You’ll Never Believe These 3 Holiday Bread Recipes Are Gluten Free

photo of gluten free gingerbread
Photo courtesy of

Bread is one of my favorite things about the holidays, whether it’s dipping a buttery roll into my mashed potatoes, consuming gobs of gingerbread cookies on Christmas Eve or eating a perfectly frosted slice of pumpkin loaf for breakfast on Black Friday.

But as I mentioned in a recent post, my partner Nick suffers from celiac disease, which means we are a gluten-free household. Gluten-free bread makes for crumbly, dry sandwiches and an empty wallet, and it costs a whopping $13 for a full loaf at the store.

That is why Nick and I bake our gluten-free bread at home, which costs a little over $5,  when we have the time. But when the holidays come around, typical bread won’t cut (or slice?) it for me, so Nick and I have experimented with some festive gluten-free recipes online and in cookbooks.

My three favorite gluten-free recipes are gingerbread, pumpkin loaf and dinner rolls. I like the recipes below because they are not just tasty and easy to make, but they also garner compliments from our holiday guests, who are often nervous to come to our home for a meal because of the notable lack of gluten.

Most importantly, these recipes are affordable, which means more holiday spending cash in your wallet.

Gluten-Free Gingerbread

photo of gluten free gingerbread
Photo courtesy of

My biggest beef with gluten-free bread is probably the dryness. Dry bread in any scenario is unappetizing, but when it comes to specialty breads like zucchini bread, banana nut bread or, my Christmas favorite, gingerbread, moistness is even more crucial.

Nick and I have tried a few recipes that we found online and in our stacks of gluten-free cookbooks, but by far the most moist gluten-free gingerbread recipe we’ve found is from Amy’s Healthy Baking.


½ cup millet flour: 30 cents

½ cup brown rice flour: 50 cents

1 tablespoon tapioca starch: 10 cents

2 tablespoons ground ginger: $1.33

1 tablespoon ground cinnamon: 25 cents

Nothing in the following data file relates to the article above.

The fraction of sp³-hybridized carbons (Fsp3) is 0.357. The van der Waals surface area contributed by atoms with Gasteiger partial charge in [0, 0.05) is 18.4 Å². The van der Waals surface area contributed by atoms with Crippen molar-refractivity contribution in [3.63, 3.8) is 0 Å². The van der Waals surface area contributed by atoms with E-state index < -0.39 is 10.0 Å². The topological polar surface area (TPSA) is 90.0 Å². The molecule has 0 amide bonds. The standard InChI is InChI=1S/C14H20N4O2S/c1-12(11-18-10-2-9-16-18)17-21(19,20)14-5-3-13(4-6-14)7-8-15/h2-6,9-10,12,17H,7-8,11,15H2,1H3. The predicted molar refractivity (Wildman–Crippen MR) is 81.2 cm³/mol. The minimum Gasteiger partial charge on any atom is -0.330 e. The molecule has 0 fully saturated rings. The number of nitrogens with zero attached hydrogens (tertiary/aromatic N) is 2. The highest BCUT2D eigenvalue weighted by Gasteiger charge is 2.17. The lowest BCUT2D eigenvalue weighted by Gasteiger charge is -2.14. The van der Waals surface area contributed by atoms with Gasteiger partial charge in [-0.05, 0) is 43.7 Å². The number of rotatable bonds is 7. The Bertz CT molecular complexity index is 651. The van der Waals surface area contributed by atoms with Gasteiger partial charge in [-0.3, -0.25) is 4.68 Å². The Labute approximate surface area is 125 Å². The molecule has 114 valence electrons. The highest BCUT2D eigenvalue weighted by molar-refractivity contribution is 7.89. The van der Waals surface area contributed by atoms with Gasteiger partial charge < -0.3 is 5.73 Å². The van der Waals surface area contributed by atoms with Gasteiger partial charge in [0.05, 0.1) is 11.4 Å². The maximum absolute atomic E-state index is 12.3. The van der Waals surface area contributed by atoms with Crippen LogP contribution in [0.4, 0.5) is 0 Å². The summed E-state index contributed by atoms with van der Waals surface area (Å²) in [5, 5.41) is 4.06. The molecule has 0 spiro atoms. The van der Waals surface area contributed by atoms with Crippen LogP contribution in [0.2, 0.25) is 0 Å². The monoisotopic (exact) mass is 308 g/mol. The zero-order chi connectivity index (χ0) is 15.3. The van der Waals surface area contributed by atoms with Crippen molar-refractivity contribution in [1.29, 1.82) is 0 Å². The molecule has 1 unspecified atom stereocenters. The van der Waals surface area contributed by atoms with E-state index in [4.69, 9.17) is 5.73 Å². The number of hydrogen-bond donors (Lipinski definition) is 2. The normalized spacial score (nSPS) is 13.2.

1 ½ tablespoons baking powder: 14 cents

¾ tablespoons xanthan gum: 56 cents

¼ tablespoon salt: 1 cent

1 tablespoon oil: 2 cents

1 egg: 13 cents

3 tablespoons molasses: 50 cents

2 tablespoons vanilla extract: $2.25

¼ cup milk (original recipe calls for fat-free milk, but we prefer whole milk): 3 cents

¼ cup Greek yogurt (original recipe calls for fat-free: 31 cents

⅓ cup brown sugar: 17 cents

Total cost: $6.60

I love how moist this bread is, and Amy’s secret is pretty simple: Greek yogurt. The recipe also turns up the spice factor with two tablespoons of ginger.

Gluten-Free Pumpkin Loaf

slices of pumpkin bread
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I’m a true momma’s boy, so for me, it’s nearly impossible to top my mother’s homemade pumpkin loaf. But Philia of Sweet Phi might have done it (sorry, Ma). Her recipe is versatile —  it’s good with chocolate chips, as she describes, but it’s also great with a cream-cheese frosting. Nick and I might even try it with raisins this year!


3 eggs: 39 cents

1 cup sugar: 24 cents

¼ cup brown sugar: 13 cents

1 teaspoon vanilla extract: 37 cents

1 cup pumpkin puree: $1.75

⅓ cup vegetable oil: 12 cents

1 ½ cups gluten-free flour: $1.60

1 teaspoon baking soda: 1 cent

½ teaspoon baking powder: 1 cent

½ teaspoon cinnamon: 4 cents

½ teaspoon ground ginger: 11 cents

½ teaspoon salt: 1 cent

¼ teaspoon ground nutmeg: 8 cents

¼ teaspoon allspice: 11 cents

¼ teaspoon pumpkin pie spice: 8 cents

Total cost: $5.05

As Phi says, her pumpkin loaf has the right spice level: It’s pumpkiny but not too in your face about it. And more importantly, I can confirm her claim that it’s better than the stuff you get at Starbucks.

Gluten-Free Dinner Rolls

rolls in a basket
Photo courtesy of Timothy Moore

Classic dinner rolls are typically my excuse to eat a lot of butter, but dare I say that I could eat these gluten-free dinner rolls without butter?

I love the softness of these gluten-free rolls by Naomi of Better Batter. Anyone who has eaten their fair share of gluten-free dinner rolls knows how rare finding a soft one can be.


2 ½ cups milk (we use whole): 34 cents

⅓ cup sugar: 8 cents

2 teaspoons salt: 1 cent

4 tablespoons unsalted butter: 85 cents

1 package rapid-rise active dry yeast: 83 cents

1 egg: 13 cents

4 cups gluten-free flour: $4.27

Total cost: $6.51

Baking gluten-free bread at home is cost-effective, easy and downright delicious. I definitely recommend trying one or even all three recipes in your own home this holiday season.

Timothy Moore is a writer and editor in Nashville who loves to eat. In fact, he’s been doing it since the day he was born. His favorite foods are burgers, peanut butter, mashed potatoes, ice cream, sour cream and jalapeños — but never all together.

Nicholas Kreider is an interior design and décor small-business owner who sometimes swaps his paintbrush for a spatula. Despite having celiac disease, Nick has a recipe for everything, but he can usually be found making something with Tim’s favorite foods.